“Was not their mistake once more bred of the life of slavery that they had been living?—a life which was always looking upon everything, except mankind, animate and inanimate—‘nature,’ as people used to call it—as one thing, and mankind as another, it was natural to people thinking in this way, that they should try to make ‘nature’ their slave, since they thought ‘nature’ was something outside them” — William Morris

Sunday, November 13, 2011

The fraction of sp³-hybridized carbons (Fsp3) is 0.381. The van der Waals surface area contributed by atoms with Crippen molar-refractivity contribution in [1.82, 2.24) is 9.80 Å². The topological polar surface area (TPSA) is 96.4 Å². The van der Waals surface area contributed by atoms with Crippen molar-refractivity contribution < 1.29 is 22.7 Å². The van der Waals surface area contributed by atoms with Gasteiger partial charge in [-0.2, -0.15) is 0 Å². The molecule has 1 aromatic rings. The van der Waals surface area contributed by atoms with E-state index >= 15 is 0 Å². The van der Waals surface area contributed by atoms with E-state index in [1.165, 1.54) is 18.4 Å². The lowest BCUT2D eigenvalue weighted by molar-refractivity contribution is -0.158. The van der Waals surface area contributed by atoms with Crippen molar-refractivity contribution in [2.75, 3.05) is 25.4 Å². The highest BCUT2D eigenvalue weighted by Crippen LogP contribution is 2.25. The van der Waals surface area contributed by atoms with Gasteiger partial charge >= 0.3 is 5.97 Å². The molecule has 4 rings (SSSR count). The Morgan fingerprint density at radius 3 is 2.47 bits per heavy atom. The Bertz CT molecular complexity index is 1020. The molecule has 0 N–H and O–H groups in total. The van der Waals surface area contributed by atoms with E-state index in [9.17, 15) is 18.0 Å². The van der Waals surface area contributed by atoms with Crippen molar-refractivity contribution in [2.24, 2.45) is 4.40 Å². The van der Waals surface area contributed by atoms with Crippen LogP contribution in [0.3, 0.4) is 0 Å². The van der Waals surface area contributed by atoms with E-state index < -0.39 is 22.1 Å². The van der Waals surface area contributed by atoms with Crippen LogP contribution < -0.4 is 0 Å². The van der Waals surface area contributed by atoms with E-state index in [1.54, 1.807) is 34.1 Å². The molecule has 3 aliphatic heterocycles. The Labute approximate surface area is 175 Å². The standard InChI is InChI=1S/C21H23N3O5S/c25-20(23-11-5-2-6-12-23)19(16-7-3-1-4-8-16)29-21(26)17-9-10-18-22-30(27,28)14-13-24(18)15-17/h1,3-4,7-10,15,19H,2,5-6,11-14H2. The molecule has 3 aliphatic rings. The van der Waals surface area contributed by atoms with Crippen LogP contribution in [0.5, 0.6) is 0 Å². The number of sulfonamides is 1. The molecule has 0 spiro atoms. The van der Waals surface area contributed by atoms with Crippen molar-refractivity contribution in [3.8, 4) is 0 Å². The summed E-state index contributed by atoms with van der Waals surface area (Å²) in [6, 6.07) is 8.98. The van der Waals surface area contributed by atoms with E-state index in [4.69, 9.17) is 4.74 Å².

High Altitude Weeping

Ian Bogost and I were talking about the danger of watching movies on planes that have any emotional resonance in them whatsoever.

One is alone at high altitude, on a sofa in the sky. One's time and space is derealized and emotions become (Ian's term) decoupled from rationality.

Yes. It's like the Buddhist bardo. Your emotions go berserk in the absence of a familiar reference point.

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